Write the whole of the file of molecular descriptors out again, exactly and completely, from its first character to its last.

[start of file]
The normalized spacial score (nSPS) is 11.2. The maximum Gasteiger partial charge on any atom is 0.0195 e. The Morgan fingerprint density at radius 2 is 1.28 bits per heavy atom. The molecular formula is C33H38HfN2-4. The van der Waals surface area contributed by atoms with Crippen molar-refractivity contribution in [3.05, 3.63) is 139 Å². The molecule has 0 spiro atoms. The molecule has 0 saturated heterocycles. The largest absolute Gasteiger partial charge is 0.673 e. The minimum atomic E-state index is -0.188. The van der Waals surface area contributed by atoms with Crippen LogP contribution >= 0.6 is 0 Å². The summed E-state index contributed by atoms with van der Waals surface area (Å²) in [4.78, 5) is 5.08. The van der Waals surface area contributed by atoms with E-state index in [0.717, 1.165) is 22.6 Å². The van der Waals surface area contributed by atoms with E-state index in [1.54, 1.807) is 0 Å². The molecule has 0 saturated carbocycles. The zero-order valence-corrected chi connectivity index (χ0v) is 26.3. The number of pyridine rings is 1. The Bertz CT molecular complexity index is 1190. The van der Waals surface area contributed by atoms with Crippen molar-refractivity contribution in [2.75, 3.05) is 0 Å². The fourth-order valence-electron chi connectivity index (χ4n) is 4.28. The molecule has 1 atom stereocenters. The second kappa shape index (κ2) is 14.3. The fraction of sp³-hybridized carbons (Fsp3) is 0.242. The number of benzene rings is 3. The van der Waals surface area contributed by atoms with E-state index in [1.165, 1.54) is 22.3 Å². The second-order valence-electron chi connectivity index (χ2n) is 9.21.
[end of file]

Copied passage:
The normalized spacial score (nSPS) is 11.2. The maximum Gasteiger partial charge on any atom is 0.0195 e. The Morgan fingerprint density at radius 2 is 1.28 bits per heavy atom. The molecular formula is C33H38HfN2-4. The van der Waals surface area contributed by atoms with Crippen molar-refractivity contribution in [3.05, 3.63) is 139 Å². The molecule has 0 spiro atoms. The molecule has 0 saturated heterocycles. The largest absolute Gasteiger partial charge is 0.673 e. The minimum atomic E-state index is -0.188. The van der Waals surface area contributed by atoms with Crippen LogP contribution >= 0.6 is 0 Å². The summed E-state index contributed by atoms with van der Waals surface area (Å²) in [4.78, 5) is 5.08. The van der Waals surface area contributed by atoms with E-state index in [0.717, 1.165) is 22.6 Å². The van der Waals surface area contributed by atoms with E-state index in [1.54, 1.807) is 0 Å². The molecule has 0 saturated carbocycles. The zero-order valence-corrected chi connectivity index (χ0v) is 26.3. The number of pyridine rings is 1. The Bertz CT molecular complexity index is 1190. The van der Waals surface area contributed by atoms with Crippen molar-refractivity contribution in [2.75, 3.05) is 0 Å². The fourth-order valence-electron chi connectivity index (χ4n) is 4.28. The molecule has 1 atom stereocenters. The second kappa shape index (κ2) is 14.3. The fraction of sp³-hybridized carbons (Fsp3) is 0.242. The number of benzene rings is 3. The van der Waals surface area contributed by atoms with E-state index in [1.165, 1.54) is 22.3 Å². The second-order valence-electron chi connectivity index (χ2n) is 9.21.